If the TAL for the 2002 fishery were allocated based on the percentages specified in the FMP, the commercial quota would be 4.567 million lb (2.07 million kg) with a recreational harvest limit of 22.299 million lb (10.12 million kg). However, actual recreational landings from the last several years were much lower than this allocation, ranging between 8.30 and 14.3 million lb (3.76 and 6.49 million kg). There is no reason to expect that recreational landings in 2002 will exceed this range from prior years. Thus, the recreational fishery is not projected to land a 22.299 million-lb (10.12 million kg) harvest limit in 2002. As such, the FMP and the implementing regulations authorize the specification of a commercial quota of up to 10.5 million lb (4.76 million kg) for 2002. NMFS proposes to transfer 5.933 million lb from the initial 2002 recreational allocation of 22.299 million lb (10.12 million kg), resulting in 16.365 million lb (7.42 million kg) for the proposed 2002 recreational harvest limit and a proposed 2002 commercial quota of 10.5 million lb (4.76 million kg). The proposed 2002 commercial quota would be an increase from the 2001 quota (9.58 million lb (4.35 million kg)) implemented by NMFS and the states under the Atlantic States Marine Fisheries Commission's (Commission) Interstate Fishery Management Plan for Atlantic Bluefish. A recreational possession limit of 15 fish/person and a 2-percent TAL research set-aside are also proposed. The FMP allows the Council to set a bag limit of between 5 and 20 fish that would allow the recreational fishery to harvest an amount of fish that does not exceed the proposed harvest limit. From the implementation of the FMP in 1989, until 2001, the bag limit remained at 10 fish. In 2001, the Council determined that a 15-fish bag limit would increase recreational harvest by only 5 percent when compared to the 10-fish bag limit. Since the recreational harvest is estimated to remain low relative to the recreational harvest limit, the Council has concluded that continuing the 15-fish bag limit is appropriate to protect the bluefish stock. Some or all of the research set-aside amount will be allocated if research proposals to utilize it are approved. A Request for Proposals was published to solicit proposals for 2002, based on research priorities identified by the Council (66 FR 38636, July 25, 2001, and 66 FR 45668, August 29, 2001). The deadline for submission was September 14, 2001, and proposals are currently under review. If all of the bluefish research set-aside is allocated, the commercial quota would be 10.290 million lb (4.67 million kg) and the recreational harvest limit would be 16.038 million lb (7.28 million kg). The quota set-asides, the commercial quota, and the recreational harvest limit will be adjusted in the final rule establishing the annual specifications for the bluefish fishery, if necessary, to reflect set-aside allocations to projects forwarded to the NOAA Grants Office for award. If the awards are not made for any reason, NMFS will publish a notification in the Federal Register to restore the unused set-aside amount to the annual commercial and recreational allocations.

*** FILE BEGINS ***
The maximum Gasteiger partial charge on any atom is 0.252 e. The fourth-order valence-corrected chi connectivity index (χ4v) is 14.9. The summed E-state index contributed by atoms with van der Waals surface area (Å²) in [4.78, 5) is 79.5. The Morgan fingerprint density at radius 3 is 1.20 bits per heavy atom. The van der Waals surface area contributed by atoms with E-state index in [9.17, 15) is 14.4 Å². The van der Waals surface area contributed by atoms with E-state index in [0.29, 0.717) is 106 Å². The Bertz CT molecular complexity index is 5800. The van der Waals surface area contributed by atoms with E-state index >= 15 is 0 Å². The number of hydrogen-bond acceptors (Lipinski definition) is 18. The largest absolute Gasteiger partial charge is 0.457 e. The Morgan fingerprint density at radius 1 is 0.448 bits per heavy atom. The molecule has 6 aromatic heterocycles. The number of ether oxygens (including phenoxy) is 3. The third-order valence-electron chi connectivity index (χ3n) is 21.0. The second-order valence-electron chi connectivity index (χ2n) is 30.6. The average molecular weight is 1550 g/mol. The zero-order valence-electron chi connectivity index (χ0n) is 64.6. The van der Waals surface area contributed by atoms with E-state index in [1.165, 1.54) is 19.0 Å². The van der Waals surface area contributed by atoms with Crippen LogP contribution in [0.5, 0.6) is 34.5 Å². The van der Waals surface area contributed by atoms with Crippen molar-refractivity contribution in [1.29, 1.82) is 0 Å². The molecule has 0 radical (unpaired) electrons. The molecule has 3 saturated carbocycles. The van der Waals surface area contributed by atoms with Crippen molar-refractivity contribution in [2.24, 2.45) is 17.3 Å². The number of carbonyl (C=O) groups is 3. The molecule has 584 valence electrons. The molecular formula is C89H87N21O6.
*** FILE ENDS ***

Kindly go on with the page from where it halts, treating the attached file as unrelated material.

Proposed State Commercial Allocations